Sunday, July 21, 2024

Reduce Electricity Use This Christmas, Says Nashville Utility that Promotes EVs

The Nashville Electric Service public utility promotes Electric Vehicles (EVs) and tries to incentivize customers to buy them, but twice this year it restricted access to the very thing that powers those cars.

A Christmas cold front delivered extreme frigid temperatures to Middle Tennessee and strained the Tennessee Valley Authority’s (TVA’s) power generation facilities. NES officials purchase electricity from the TVA, which is federally owned and services residents in seven states.

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TVA this Christmas directed all utility power distributors in the Tennessee Valley to drop 5 percent of its electricity load. More than 72,000 customers in the NES service area lost power. NES top-level brass warned customers they would experience rotating, intermittent power outages in 10-minute increments every one and a half to two hours, at least until the power load stabilized.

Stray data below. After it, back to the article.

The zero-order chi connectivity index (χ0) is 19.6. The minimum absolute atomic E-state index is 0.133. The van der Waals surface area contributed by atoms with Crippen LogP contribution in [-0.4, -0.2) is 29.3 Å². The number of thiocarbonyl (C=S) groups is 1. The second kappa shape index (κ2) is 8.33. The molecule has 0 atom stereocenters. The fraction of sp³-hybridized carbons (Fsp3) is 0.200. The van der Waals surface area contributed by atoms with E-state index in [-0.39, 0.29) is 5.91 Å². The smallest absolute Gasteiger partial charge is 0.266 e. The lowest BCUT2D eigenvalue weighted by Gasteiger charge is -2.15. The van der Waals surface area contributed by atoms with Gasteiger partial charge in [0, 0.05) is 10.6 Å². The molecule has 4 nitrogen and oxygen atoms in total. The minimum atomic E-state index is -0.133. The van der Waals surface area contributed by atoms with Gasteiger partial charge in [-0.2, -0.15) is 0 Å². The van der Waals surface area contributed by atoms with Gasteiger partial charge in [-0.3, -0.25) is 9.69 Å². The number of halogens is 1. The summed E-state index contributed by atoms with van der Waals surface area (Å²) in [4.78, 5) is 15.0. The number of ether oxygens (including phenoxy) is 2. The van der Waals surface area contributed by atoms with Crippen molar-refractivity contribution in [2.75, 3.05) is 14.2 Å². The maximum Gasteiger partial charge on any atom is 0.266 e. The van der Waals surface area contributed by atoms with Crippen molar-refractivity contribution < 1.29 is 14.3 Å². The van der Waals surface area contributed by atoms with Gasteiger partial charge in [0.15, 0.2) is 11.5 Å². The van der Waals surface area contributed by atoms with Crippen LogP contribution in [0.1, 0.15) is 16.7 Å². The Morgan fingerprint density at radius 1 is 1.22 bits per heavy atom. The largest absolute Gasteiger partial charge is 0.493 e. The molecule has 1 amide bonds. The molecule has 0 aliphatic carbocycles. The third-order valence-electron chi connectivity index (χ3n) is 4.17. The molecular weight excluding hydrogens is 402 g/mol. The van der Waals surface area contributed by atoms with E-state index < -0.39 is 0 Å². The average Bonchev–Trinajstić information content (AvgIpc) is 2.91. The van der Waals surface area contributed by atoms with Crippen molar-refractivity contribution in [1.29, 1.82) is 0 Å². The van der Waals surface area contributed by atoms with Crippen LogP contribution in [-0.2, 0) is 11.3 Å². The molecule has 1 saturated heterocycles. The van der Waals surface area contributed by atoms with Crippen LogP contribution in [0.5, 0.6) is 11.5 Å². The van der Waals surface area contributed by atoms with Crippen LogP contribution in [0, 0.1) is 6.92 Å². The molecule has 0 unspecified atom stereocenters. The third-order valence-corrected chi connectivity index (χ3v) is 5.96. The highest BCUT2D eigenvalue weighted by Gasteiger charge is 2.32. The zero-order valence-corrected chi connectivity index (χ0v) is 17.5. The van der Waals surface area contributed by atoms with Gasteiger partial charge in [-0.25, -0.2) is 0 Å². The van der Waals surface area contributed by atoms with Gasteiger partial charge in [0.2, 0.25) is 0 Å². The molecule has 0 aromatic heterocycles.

NES officials, on Twitter, advised customers to delay using heavy power appliances like washing machines, clothes dryers, and dishwashers. They also told customers to “adjust your thermostat to 68 degrees or lower and bundle up in a cozy sweater, warm socks or a blanket.” 

As RVIVR reported last summer, high temperatures at the time prompted NES to tell customers to conserve the city’s power supply. NES officials warned about high temperatures.

In 2018, NES partnered with the Tennessee Valley Authority and the Middle Tennessee Electric Membership Corporation to launch SmartCharge Nashville. This was a voluntary study to help Nashville prepare for a growing number of EVs.

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The following year NES officials offered their customers a rebate on the all-electric 2019 Nissan LEAF. Public power customers and employees were eligible that year for a $3,500 rebate on the 2019 Nissan LEAF 40 kWh Standard and a $2,500 rebate on the 2019 Nissan LEAF 62 kWh ePlus.

NES is the 12th largest public electric utility in the nation and distributes energy to more than 420,000 customers in Middle Tennessee.

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